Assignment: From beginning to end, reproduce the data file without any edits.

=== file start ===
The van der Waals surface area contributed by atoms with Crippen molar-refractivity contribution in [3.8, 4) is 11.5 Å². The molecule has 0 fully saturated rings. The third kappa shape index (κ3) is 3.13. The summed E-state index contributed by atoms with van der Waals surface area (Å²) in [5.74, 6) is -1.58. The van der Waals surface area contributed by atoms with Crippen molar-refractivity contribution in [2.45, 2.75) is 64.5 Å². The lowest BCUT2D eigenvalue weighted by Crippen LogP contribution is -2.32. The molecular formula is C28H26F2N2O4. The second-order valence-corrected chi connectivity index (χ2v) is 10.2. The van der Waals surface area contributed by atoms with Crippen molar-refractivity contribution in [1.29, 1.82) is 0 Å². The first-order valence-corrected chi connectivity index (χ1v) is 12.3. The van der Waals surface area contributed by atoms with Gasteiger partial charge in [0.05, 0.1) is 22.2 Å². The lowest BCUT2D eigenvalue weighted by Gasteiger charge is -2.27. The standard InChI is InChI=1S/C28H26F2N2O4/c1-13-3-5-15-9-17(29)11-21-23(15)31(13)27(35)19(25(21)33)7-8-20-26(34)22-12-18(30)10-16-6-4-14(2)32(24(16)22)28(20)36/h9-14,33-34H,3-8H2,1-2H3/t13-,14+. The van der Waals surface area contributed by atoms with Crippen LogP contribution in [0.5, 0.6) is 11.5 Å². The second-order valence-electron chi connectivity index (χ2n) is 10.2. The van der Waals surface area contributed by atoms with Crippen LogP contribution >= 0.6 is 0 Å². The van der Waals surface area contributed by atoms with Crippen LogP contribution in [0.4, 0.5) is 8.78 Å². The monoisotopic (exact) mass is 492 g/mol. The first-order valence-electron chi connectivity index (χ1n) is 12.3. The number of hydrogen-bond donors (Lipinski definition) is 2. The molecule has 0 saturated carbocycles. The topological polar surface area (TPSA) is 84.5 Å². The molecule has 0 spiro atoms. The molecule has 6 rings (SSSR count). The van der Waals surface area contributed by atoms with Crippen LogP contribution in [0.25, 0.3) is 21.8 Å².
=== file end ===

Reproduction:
The van der Waals surface area contributed by atoms with Crippen molar-refractivity contribution in [3.8, 4) is 11.5 Å². The molecule has 0 fully saturated rings. The third kappa shape index (κ3) is 3.13. The summed E-state index contributed by atoms with van der Waals surface area (Å²) in [5.74, 6) is -1.58. The van der Waals surface area contributed by atoms with Crippen molar-refractivity contribution in [2.45, 2.75) is 64.5 Å². The lowest BCUT2D eigenvalue weighted by Crippen LogP contribution is -2.32. The molecular formula is C28H26F2N2O4. The second-order valence-corrected chi connectivity index (χ2v) is 10.2. The van der Waals surface area contributed by atoms with Crippen molar-refractivity contribution in [1.29, 1.82) is 0 Å². The first-order valence-corrected chi connectivity index (χ1v) is 12.3. The van der Waals surface area contributed by atoms with Gasteiger partial charge in [0.05, 0.1) is 22.2 Å². The lowest BCUT2D eigenvalue weighted by Gasteiger charge is -2.27. The standard InChI is InChI=1S/C28H26F2N2O4/c1-13-3-5-15-9-17(29)11-21-23(15)31(13)27(35)19(25(21)33)7-8-20-26(34)22-12-18(30)10-16-6-4-14(2)32(24(16)22)28(20)36/h9-14,33-34H,3-8H2,1-2H3/t13-,14+. The van der Waals surface area contributed by atoms with Crippen LogP contribution in [0.5, 0.6) is 11.5 Å². The second-order valence-electron chi connectivity index (χ2n) is 10.2. The van der Waals surface area contributed by atoms with Crippen LogP contribution >= 0.6 is 0 Å². The van der Waals surface area contributed by atoms with Crippen LogP contribution in [0.4, 0.5) is 8.78 Å². The monoisotopic (exact) mass is 492 g/mol. The first-order valence-electron chi connectivity index (χ1n) is 12.3. The number of hydrogen-bond donors (Lipinski definition) is 2. The molecule has 0 saturated carbocycles. The topological polar surface area (TPSA) is 84.5 Å². The molecule has 0 spiro atoms. The molecule has 6 rings (SSSR count). The van der Waals surface area contributed by atoms with Crippen LogP contribution in [0.25, 0.3) is 21.8 Å².